Last month, Yorgos Lanthimos’s The Favourite made history when it received 10 Academy Award nominations for the portrayal of Queen Anne’s sordid lesbian affairs with the Ladies of the 19th Century. Including Best Picture, Best Actress, and two nods for Best Supporting Actress, this was the most Oscar accreditation received for any queer female film ever – tying with Cabaret (1973) for most nominations for
When looking at the demographics of these characters the figures become direr, with no look-in for a single queer Asian or transgender character recorded in any of these films. In the few LGBTQ+ stories that the industry so rarely exhibits, the customary white, able-bodied, middle-class individual is not the only voice that should be heard or considered necessary to appeal to the wider, straight audience. With this, and GLAAD’s proposed outline to see 50% of movies include LGBTQ+ roles by 2024 in mind, how can Hollywood embrace the queer community as more than just an inclusion quota to reach – and do so with diversity, substance, and nuanced characters?
Why is representation so important?
Although representation within media seems like a superficial aspect of the queer experience, every LGBTQ+ person I know attributes at least one notable gay character/show/person to their being comfortable within their sexual orientation. My housemate claims his nightly, tear-filled watching of Justin’s coming out
Without the ability to open any page or turn on any screen to see a realistic portrayal of my feelings, something straight people are privileged enough to see in droves, I never would have realised how important and formative that representation was to my sense of self. The reality that many minorities within the LGBTQ+ community remain unrepresented does a disservice to the young questioning people who need this guidance more than ever.
What are the problems with how LGBTQ+ stories are currently being portrayed?
Even as a show that revolutionised the conversation and placed queer issues at the forefront of progressive media, The L Word was the epitome of the elite, white lesbian experience. Though it is important to remember the cultural context, the show was released in the early
Though a majority of these tropes are little more than lazy and annoying, e.g. All Gays love Theatre or Lesbian Death Syndrome (gay characters being killed off or treated as disposable), it’s the branding of LGBTQ+ characters as predatory, violent, and paedophilic that poses the most threat to the community. It is the negative connotations developed from this harmful and uninformed writing that allows for both societal and internalised homophobia to thrive. Though these tropes are certainly less existent in more contempory cinema, this is not to say that any queer film in recent years is not guilty to conforming to the traditional interpretations of LGBTQ+ stories. Bohemian Rhapsody, for example, also tipped for multiple wins at this month’s Academy Awards, and has been under intense scrutiny for the demonization and passive vilification of Freddy Mercury’s alleged queerness.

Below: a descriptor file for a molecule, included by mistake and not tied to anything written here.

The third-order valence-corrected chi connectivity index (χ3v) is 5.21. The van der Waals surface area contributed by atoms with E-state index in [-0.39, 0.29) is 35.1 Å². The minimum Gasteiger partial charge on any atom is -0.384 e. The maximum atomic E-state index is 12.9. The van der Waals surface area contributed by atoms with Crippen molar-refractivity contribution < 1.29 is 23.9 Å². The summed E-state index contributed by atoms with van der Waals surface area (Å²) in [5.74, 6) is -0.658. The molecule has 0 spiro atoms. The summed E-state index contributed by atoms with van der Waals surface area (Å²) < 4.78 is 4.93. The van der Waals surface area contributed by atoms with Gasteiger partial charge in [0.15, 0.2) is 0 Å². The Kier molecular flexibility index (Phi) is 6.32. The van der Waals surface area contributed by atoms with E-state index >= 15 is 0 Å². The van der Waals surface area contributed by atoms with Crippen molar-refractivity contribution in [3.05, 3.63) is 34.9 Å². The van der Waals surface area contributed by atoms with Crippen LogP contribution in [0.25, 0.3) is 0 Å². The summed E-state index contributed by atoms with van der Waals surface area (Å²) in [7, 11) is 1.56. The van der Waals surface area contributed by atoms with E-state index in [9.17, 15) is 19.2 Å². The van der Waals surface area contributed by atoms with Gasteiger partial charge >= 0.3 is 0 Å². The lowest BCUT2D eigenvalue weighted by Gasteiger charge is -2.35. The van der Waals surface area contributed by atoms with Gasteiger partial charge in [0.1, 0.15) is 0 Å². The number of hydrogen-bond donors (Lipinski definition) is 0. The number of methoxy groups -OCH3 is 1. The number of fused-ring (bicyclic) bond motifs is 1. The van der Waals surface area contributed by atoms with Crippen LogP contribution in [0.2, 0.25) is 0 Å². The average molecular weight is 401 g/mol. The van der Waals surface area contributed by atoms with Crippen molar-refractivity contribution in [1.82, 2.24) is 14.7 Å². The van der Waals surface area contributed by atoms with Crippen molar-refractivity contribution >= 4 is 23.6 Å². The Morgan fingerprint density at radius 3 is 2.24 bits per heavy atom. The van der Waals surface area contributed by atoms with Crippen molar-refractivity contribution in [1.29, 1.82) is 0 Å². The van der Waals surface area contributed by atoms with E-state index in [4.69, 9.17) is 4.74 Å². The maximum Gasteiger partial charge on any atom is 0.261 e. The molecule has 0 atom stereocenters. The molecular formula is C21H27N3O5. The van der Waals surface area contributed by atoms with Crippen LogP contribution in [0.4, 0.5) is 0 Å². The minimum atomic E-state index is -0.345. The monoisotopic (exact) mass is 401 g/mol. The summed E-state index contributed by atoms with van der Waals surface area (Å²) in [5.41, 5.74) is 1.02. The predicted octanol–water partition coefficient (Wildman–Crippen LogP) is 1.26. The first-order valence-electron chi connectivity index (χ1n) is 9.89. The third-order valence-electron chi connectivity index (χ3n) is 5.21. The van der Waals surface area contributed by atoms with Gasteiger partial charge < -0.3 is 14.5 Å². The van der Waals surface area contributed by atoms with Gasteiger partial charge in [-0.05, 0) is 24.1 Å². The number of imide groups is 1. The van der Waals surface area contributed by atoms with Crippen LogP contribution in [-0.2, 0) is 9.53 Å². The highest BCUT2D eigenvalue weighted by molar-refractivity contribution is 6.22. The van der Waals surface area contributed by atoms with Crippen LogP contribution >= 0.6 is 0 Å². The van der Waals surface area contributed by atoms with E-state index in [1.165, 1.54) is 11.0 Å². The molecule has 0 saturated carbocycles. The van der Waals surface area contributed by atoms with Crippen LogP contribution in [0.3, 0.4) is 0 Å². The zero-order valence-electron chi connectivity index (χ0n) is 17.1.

If it’s not taking queer characterisations to stereotypical extremes, it is the contrary. In the worry of risking backlash, or money-loss at the hands of conservative audiences, Hollywood would rather see their pockets lined than entertain a realistic and varied depiction of the queer population. It is not just our wishful thinking to blame for Hollywood’s sex symbols playing these roles, namely Rachel Weisz ‘playing gay’ in two major productions last year. By marketing a more ‘palatable’ version of the LGBTQ+ experience, it is guaranteed that it will still entice a wider audience at the death knell of a true portrayal of LGBTQ+ politics and history. Viewed with the same contempt is multi-ethnic and female-centric film, though a report shows that in recent years both of these categories report better in the box office than their counterparts.
How can representation improve?
Of 4000 films tested, 50% of
Just as negative estimations of ethnic and
Image credit: Hollywoodreporter.com